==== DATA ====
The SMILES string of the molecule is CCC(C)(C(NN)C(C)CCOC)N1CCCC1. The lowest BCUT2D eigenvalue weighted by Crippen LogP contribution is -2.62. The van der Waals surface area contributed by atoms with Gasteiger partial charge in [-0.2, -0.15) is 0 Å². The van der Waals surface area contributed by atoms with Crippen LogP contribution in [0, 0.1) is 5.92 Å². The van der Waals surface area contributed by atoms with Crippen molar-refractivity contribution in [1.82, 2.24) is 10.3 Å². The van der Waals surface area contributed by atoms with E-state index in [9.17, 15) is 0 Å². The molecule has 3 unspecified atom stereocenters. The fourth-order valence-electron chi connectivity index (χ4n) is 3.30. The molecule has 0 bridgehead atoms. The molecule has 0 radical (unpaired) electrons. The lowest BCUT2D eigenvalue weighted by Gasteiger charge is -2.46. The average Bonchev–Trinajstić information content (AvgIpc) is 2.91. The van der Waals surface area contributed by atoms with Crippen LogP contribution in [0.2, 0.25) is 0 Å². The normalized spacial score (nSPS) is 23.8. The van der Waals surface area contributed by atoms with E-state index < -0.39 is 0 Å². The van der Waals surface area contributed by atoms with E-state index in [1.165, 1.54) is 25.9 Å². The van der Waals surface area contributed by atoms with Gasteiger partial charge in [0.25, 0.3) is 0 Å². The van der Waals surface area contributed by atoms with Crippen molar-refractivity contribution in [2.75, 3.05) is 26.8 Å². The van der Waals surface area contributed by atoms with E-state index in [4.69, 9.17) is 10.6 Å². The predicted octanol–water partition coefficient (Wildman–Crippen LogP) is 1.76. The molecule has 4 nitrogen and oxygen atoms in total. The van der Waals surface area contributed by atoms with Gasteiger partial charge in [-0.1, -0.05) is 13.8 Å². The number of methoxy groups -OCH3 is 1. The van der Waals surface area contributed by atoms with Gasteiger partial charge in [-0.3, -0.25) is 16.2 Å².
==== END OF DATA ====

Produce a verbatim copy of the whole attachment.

The SMILES string of the molecule is CCC(C)(C(NN)C(C)CCOC)N1CCCC1. The lowest BCUT2D eigenvalue weighted by Crippen LogP contribution is -2.62. The van der Waals surface area contributed by atoms with Gasteiger partial charge in [-0.2, -0.15) is 0 Å². The van der Waals surface area contributed by atoms with Crippen LogP contribution in [0, 0.1) is 5.92 Å². The van der Waals surface area contributed by atoms with Crippen molar-refractivity contribution in [1.82, 2.24) is 10.3 Å². The van der Waals surface area contributed by atoms with E-state index in [9.17, 15) is 0 Å². The molecule has 3 unspecified atom stereocenters. The fourth-order valence-electron chi connectivity index (χ4n) is 3.30. The molecule has 0 bridgehead atoms. The molecule has 0 radical (unpaired) electrons. The lowest BCUT2D eigenvalue weighted by Gasteiger charge is -2.46. The average Bonchev–Trinajstić information content (AvgIpc) is 2.91. The van der Waals surface area contributed by atoms with Crippen LogP contribution in [0.2, 0.25) is 0 Å². The normalized spacial score (nSPS) is 23.8. The van der Waals surface area contributed by atoms with E-state index < -0.39 is 0 Å². The van der Waals surface area contributed by atoms with E-state index in [1.165, 1.54) is 25.9 Å². The van der Waals surface area contributed by atoms with Gasteiger partial charge in [0.25, 0.3) is 0 Å². The van der Waals surface area contributed by atoms with Crippen molar-refractivity contribution in [2.75, 3.05) is 26.8 Å². The van der Waals surface area contributed by atoms with E-state index in [4.69, 9.17) is 10.6 Å². The predicted octanol–water partition coefficient (Wildman–Crippen LogP) is 1.76. The molecule has 4 nitrogen and oxygen atoms in total. The van der Waals surface area contributed by atoms with Gasteiger partial charge in [-0.1, -0.05) is 13.8 Å². The number of methoxy groups -OCH3 is 1. The van der Waals surface area contributed by atoms with Gasteiger partial charge in [-0.3, -0.25) is 16.2 Å².